World stocks extend losses after Wall Street falls

BANGKOK (AP) — Stocks in Europe and Asia fell Thursday after Wall Street’s benchmark fell more than 1% in a mostly quiet and holiday-shortened week.

U.S. futures were mixed, with oil down more than $1 a barrel.

Investors are watching how China’s easing of its strict COVID-19 policies and the ensuing infection outbreak will affect business activity and travel.

One concern is that large-scale outbreaks could produce new, potentially vaccine-resistant variants of the virus, “leading to chain-link virus surges around the world, and given past global attempts, China’s reopening remains likely in the long run.” Marks a positive step. Controlling virus cases,” said IG’s Yean Jun Rong in a commentary.

Germany’s DAX fell 0.3 percent to 13,887.22 and Paris’ CAC 40 fell 0.5 percent to 6,480.47. Britain’s FTSE 100 index fell 0.6 percent to 7,452.45.

S&P 500 futures edged up 0.1%, while Dow Jones Industrial Average futures fell less than 0.1%. On Wednesday, the S&P 500 fell 1.2 percent and the Dow lost 1.1 percent. The Nasdaq fell 1.4 percent, while the Russell 2000 lost 1.6 percent.

Hong Kong’s Hang Seng fell 0.8% to 19,741.14 in Asian trading on Thursday. The Shanghai Composite Index closed down 0.4 percent at 3,073.70. Tokyo’s Nikkei 225 index fell 0.9 percent to 26,093.67.

Seoul’s Kospi index fell 1.9% to 2,236.40 after the government reported that South Korea’s industrial production fell 3.7% in November from a year earlier, worse than expected and larger than October’s 1.2% drop. Retail sales fell 1.8% from the previous month.

Australia’s S&P/ASX 200 index fell 0.9 percent to 7,020.10. The Bangkok SET index rose 0.2 percent.

The worst year for the S&P 500 since 2008 is over, with little data to fuel the trade. But later on Thursday, the U.S. government is to report initial jobless claims, a measure of employment that can provide insight into how the economy is doing as the Federal Reserve raises interest rates to curb inflation.

The Fed has raised key interest rates seven times this year and is expected to continue raising rates in 2023. The key lending rate, known as the federal funds rate, is in a range of 4.25% to 4.5%, and Fed policymakers forecast that rate will reach a range of 5% to 5.25% by the end of 2023. Their forecasts do not call for a rate cut before 2024.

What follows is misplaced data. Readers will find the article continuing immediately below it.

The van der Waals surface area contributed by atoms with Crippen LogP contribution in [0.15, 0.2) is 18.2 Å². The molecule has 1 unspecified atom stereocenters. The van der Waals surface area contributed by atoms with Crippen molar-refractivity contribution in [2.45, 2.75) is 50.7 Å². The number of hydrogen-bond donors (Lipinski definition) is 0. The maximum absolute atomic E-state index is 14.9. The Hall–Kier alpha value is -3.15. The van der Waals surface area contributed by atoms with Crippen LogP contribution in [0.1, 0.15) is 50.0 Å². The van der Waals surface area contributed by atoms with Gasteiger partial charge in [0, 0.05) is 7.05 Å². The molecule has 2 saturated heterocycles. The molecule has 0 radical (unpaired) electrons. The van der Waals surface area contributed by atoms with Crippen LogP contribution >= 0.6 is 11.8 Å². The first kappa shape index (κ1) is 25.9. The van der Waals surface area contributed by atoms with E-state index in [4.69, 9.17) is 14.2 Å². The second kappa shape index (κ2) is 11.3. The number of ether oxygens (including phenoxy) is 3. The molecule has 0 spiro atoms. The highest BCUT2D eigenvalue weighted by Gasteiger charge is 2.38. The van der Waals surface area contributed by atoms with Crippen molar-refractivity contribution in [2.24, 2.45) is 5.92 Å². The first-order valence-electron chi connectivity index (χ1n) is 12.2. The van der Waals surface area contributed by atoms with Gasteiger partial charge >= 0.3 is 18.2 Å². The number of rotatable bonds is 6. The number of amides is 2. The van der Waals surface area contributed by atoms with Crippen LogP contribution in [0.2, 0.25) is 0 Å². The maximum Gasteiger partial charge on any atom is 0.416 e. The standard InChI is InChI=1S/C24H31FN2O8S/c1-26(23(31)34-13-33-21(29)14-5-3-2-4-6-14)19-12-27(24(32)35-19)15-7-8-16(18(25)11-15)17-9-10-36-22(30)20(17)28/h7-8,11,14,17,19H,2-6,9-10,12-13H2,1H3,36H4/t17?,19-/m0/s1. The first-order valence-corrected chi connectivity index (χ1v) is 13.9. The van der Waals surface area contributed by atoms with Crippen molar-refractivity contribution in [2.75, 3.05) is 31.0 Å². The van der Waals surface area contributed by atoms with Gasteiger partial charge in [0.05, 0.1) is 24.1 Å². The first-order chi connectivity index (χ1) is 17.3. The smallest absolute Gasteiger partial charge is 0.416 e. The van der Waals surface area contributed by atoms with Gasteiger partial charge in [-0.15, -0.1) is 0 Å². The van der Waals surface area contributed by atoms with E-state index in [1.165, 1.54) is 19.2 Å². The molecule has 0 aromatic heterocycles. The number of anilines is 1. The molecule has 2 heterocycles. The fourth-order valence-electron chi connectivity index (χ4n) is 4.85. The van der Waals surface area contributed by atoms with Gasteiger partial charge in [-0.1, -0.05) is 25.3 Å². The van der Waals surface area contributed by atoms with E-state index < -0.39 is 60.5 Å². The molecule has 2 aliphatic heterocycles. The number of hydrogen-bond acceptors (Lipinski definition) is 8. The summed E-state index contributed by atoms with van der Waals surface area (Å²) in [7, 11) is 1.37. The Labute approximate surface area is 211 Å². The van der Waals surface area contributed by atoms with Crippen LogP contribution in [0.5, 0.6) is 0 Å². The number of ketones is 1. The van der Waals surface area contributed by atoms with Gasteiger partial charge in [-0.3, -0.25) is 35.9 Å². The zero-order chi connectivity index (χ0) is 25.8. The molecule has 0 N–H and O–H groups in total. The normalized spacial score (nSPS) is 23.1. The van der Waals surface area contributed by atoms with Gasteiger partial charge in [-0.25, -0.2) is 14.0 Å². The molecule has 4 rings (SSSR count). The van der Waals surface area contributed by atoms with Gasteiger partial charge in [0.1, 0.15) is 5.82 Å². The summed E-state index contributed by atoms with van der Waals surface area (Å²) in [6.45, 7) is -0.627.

With two days to go in 2022, the benchmark S&P 500 is set to drop about 20% this year, even as profits and margins at companies in the index hit record highs this year. The Dow is on track for a 9.5% drop, while the Nasdaq is faring even worse, poised for a 34.7% drop.

Southwest Airlines fell 5.2% on Wednesday as the carrier grapples with the fallout after canceling thousands of flight cancellations. The airline’s chief executive said flight schedules could return to normal next week. Shares of other airlines also fell. Delta Air Lines fell 2.8 percent and United Airlines fell 2.4 percent.

Tesla shares rose 3.3%, stabilizing from steep losses on Tuesday following reports that production at one of its Shanghai factories was temporarily suspended.

U.S. benchmark crude fell $1.40 to $77.56 a barrel in electronic trading on the New York Mercantile Exchange early Thursday.

Brent crude, the pricing basis for international trades, fell $1.50 to $82.49 a barrel in London.

The dollar fell to 133.72 yen from 134.39 yen late Wednesday. The euro rose to $1.0636 from $1.0613.

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